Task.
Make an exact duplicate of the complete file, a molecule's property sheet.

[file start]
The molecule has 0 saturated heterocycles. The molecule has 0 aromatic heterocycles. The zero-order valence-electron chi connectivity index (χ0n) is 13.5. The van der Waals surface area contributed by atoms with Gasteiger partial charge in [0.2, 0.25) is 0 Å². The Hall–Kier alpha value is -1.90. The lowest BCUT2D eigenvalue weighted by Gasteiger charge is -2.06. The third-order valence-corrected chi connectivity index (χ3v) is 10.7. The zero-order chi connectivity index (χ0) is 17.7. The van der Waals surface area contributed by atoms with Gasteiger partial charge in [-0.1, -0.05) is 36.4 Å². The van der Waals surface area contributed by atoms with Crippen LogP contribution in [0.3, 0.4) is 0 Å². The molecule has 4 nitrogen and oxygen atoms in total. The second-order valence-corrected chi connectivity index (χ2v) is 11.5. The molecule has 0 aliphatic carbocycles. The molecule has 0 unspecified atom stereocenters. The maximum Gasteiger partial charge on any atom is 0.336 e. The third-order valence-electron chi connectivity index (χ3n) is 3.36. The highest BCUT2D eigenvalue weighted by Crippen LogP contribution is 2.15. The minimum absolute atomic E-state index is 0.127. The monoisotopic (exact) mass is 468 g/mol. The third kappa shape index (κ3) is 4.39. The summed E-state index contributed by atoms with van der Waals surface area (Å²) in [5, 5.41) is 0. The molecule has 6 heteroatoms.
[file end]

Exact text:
The molecule has 0 saturated heterocycles. The molecule has 0 aromatic heterocycles. The zero-order valence-electron chi connectivity index (χ0n) is 13.5. The van der Waals surface area contributed by atoms with Gasteiger partial charge in [0.2, 0.25) is 0 Å². The Hall–Kier alpha value is -1.90. The lowest BCUT2D eigenvalue weighted by Gasteiger charge is -2.06. The third-order valence-corrected chi connectivity index (χ3v) is 10.7. The zero-order chi connectivity index (χ0) is 17.7. The van der Waals surface area contributed by atoms with Gasteiger partial charge in [-0.1, -0.05) is 36.4 Å². The van der Waals surface area contributed by atoms with Crippen LogP contribution in [0.3, 0.4) is 0 Å². The molecule has 4 nitrogen and oxygen atoms in total. The second-order valence-corrected chi connectivity index (χ2v) is 11.5. The molecule has 0 aliphatic carbocycles. The molecule has 0 unspecified atom stereocenters. The maximum Gasteiger partial charge on any atom is 0.336 e. The third-order valence-electron chi connectivity index (χ3n) is 3.36. The highest BCUT2D eigenvalue weighted by Crippen LogP contribution is 2.15. The minimum absolute atomic E-state index is 0.127. The monoisotopic (exact) mass is 468 g/mol. The third kappa shape index (κ3) is 4.39. The summed E-state index contributed by atoms with van der Waals surface area (Å²) in [5, 5.41) is 0. The molecule has 6 heteroatoms.